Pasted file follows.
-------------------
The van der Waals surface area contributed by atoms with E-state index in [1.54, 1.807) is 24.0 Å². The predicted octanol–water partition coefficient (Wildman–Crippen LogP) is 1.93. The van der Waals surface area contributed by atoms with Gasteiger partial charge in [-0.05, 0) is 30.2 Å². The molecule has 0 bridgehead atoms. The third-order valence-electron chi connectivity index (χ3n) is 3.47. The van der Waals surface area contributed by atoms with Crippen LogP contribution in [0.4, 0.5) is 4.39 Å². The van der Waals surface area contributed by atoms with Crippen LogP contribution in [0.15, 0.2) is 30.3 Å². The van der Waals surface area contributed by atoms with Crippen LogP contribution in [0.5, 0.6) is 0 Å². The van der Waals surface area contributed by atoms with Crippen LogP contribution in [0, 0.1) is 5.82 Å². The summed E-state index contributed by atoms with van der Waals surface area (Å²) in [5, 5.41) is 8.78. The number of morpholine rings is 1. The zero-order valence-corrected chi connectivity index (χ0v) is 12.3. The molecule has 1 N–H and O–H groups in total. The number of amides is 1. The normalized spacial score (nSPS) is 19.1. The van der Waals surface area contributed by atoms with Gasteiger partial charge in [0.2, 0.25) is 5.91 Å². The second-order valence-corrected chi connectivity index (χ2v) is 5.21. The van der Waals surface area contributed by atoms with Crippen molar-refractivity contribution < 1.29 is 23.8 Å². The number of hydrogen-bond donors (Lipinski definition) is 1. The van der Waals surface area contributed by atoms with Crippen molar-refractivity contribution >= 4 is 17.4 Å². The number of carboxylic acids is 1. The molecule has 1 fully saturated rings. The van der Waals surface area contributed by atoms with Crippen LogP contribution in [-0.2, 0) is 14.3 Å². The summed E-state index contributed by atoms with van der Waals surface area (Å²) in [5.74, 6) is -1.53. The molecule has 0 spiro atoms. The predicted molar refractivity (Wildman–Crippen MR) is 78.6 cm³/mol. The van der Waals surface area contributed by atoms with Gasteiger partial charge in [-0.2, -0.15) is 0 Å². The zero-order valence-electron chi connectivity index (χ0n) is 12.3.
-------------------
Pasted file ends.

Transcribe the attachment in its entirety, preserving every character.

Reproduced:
The van der Waals surface area contributed by atoms with E-state index in [1.54, 1.807) is 24.0 Å². The predicted octanol–water partition coefficient (Wildman–Crippen LogP) is 1.93. The van der Waals surface area contributed by atoms with Gasteiger partial charge in [-0.05, 0) is 30.2 Å². The molecule has 0 bridgehead atoms. The third-order valence-electron chi connectivity index (χ3n) is 3.47. The van der Waals surface area contributed by atoms with Crippen LogP contribution in [0.4, 0.5) is 4.39 Å². The van der Waals surface area contributed by atoms with Crippen LogP contribution in [0.15, 0.2) is 30.3 Å². The van der Waals surface area contributed by atoms with Crippen LogP contribution in [0.5, 0.6) is 0 Å². The van der Waals surface area contributed by atoms with Crippen LogP contribution in [0, 0.1) is 5.82 Å². The summed E-state index contributed by atoms with van der Waals surface area (Å²) in [5, 5.41) is 8.78. The number of morpholine rings is 1. The zero-order valence-corrected chi connectivity index (χ0v) is 12.3. The molecule has 1 N–H and O–H groups in total. The number of amides is 1. The normalized spacial score (nSPS) is 19.1. The van der Waals surface area contributed by atoms with Gasteiger partial charge in [0.2, 0.25) is 5.91 Å². The second-order valence-corrected chi connectivity index (χ2v) is 5.21. The van der Waals surface area contributed by atoms with Crippen molar-refractivity contribution < 1.29 is 23.8 Å². The number of hydrogen-bond donors (Lipinski definition) is 1. The van der Waals surface area contributed by atoms with Crippen molar-refractivity contribution >= 4 is 17.4 Å². The number of carboxylic acids is 1. The molecule has 1 fully saturated rings. The van der Waals surface area contributed by atoms with Crippen LogP contribution in [-0.2, 0) is 14.3 Å². The summed E-state index contributed by atoms with van der Waals surface area (Å²) in [5.74, 6) is -1.53. The molecule has 0 spiro atoms. The predicted molar refractivity (Wildman–Crippen MR) is 78.6 cm³/mol. The van der Waals surface area contributed by atoms with Gasteiger partial charge in [-0.2, -0.15) is 0 Å². The zero-order valence-electron chi connectivity index (χ0n) is 12.3.